Glass-forming liquids can be cooled below the melting temperature to a metastable state, avoiding crystallisation. During this process, the molecular diffusion progressively slows down until the system falls out of equilibrium at the glass transition temperature, Tg.

Accordingly, viscosity increases dramatically and, based on its temperature dependence upon approaching Tg, glass-formers are classified into strong or fragile. Strong glass-formers follow an Arrhenius behaviour, i.e. the logarithm of viscosity linearly increases with the inverse of temperature, while fragile glass-formers display a super-Arrhenius behaviour: the faster they slow down, the more fragile they are.

A pivotal aspect for modern glass transition theories is whether this classification is still physically meaningful below Tg, i.e. whether or not viscosity diverges at a finite temperature. Answering this question is hampered by the fundamental unfeasibility of experimental investigations of relaxation processes in the ultraviscous glass state, which would require an impractically-long observation time.

We circumvent these limitations, by extending the correlation [1] between the slow diffusive motion (described by the viscosity) and the vibrational properties of the glass (sound velocity) as function of the age of the glass. The older the glass is, the lower the temperature at which viscosity can be determined.

Being in an out-of-equilibrium state, glasses spontaneously evolve (ageing) towards lower (more stable) potential energy minima (inherent structures) on a timescale dictated by the relaxation time.

Glass stability (or, equivalently, age) can be quantified by determining the fictive temperature Tf from the endothermic jump of specific heat upon fast heating the glass. The lower the Tf, the higher the stability of the glass is.

We used physical vapour deposition (PVD) to rapidly obtain glasses of indomethacin (Tg = 315 K) with Tf ranging from Tg down to 0.88 Tg, corresponding to “ages” reached by standard cooling and waiting for millennia (like if a winemaker could produce a mature wine without having to wait).

Growing samples thicker than a few tens of micrometres by PVD, however, is extremely challenging. By taking advantage of the tight focusing capabilities of beamline ID28, together with the availability of a 9 crystal analysers bench to simultaneously record the inelastic spectra at different fixed values of momentum transfer, we managed to repeat the measurement on PVD films as thin as 50 μm.

Longitudinal acoustic phonon dispersion in ultrastable PVD glass

Fig. 58: Longitudinal acoustic phonon dispersion in ultrastable PVD glass, investigated by BPA (○ and panel a), IXS (∆ and panel b) and Brillouin measurement (□).

By combining the IXS [2] data with Brillouin light scattering in frequency (BLS) [3] and time domain (BPA), we determined the energy dispersion of the longitudinal vibrational modes in the most stable sample (Figure 58). In the low-frequency region, the linear energy dispersion indicates the existence of propagating vibrational excitations corresponding to a single acoustic-like phonon branch. Remarkably, their propagating nature lingers up to the THz frequency regime, where, because of disorder, the plane-wave description inherited from crystals is no longer valid.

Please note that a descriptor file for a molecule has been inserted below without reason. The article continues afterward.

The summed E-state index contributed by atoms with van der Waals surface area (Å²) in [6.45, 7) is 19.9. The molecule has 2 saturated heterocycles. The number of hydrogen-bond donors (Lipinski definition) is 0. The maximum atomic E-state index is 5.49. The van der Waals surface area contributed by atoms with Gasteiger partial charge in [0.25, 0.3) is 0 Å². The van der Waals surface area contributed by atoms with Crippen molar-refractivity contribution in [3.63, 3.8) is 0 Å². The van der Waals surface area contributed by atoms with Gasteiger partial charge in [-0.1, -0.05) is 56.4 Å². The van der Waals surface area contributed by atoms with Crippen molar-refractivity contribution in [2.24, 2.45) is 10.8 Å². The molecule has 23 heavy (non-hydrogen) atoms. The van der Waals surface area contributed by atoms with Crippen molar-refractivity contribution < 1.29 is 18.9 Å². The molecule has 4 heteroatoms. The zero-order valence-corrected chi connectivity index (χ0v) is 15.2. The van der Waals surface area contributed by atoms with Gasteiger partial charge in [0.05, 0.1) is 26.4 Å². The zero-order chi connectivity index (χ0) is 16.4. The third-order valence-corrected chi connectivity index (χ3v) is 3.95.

Apparent fragility determined from the sound velocity jump in glasses with different Tf

Fig. 59: (a) Apparent fragility determined from the sound velocity jump in glasses with different Tf. (b) Arrhenius plot for T < Tg, obtained by integrating data from (a). Sketched in the background (black solid line) is the potential energy minima explored for a glass of fictive temperature T.

We measured the sound velocity for all the available glasses in order to determine the behaviour of the apparent fragility (Figure 59a), i.e. the generalisation of viscosity temperature steepness index to glasses at Tf << Tg. From the apparent fragility we could finally quantify viscosity along the equilibrium line (Figure 59b). The super-Arrhenius behaviour documented for indomethacin above Tg is reported as a dashed line representing a Vogel-Fulcher-Tamman function. For Tf < Tg a remarkable deviation is observed: the apparent fragility initially increases (though less than expected by the VFT), while decreases below Tf = 295 K indicating a transition from fragile-to-strong system. With this approach, we found an Arrhenius behaviour far below Tg up to exapoise values.

In conclusion, our results suggest that the conventional wisdom picture of a glass ceasing to flow at a finite temperature could be wrong. A reconsideration of old paradigms based on the dynamical divergence may be needed for a definitive understanding of the glass transition to be reached.


Principal publication and authors

Probing equilibrium glass flow up to exapoise viscosities, E.A.A. Pogna (a),  C. Rodriguez-Tinoco (b), G. Cerullo (c),  C. Ferrante (a), J. Rodriguez-Viejo (b) and  T. Scopigno (a), Proc. Natl. Acad. Sci. 112, 2331–2336 (2015); doi: 10.1073/pnas.1423435112.
(a) Dipartimento di Fisica, Universitá di Roma “La Sapienza” (Italy)
(b) Physics Department, Universitat Autònoma de Barcelona (Spain) (c) Dipartimento di Fisica, Politecnico di Milano (Italy)



[1] T. Scopigno et al., Science 302, 849-852 (2003).
[2] E.A.A. Pogna et al., Sci. Rep. 3, 2518 (2013).
[3] S. De Panfilis et al., Phys. Chem. Chem. Phys. 16, 14206–14211 (2014).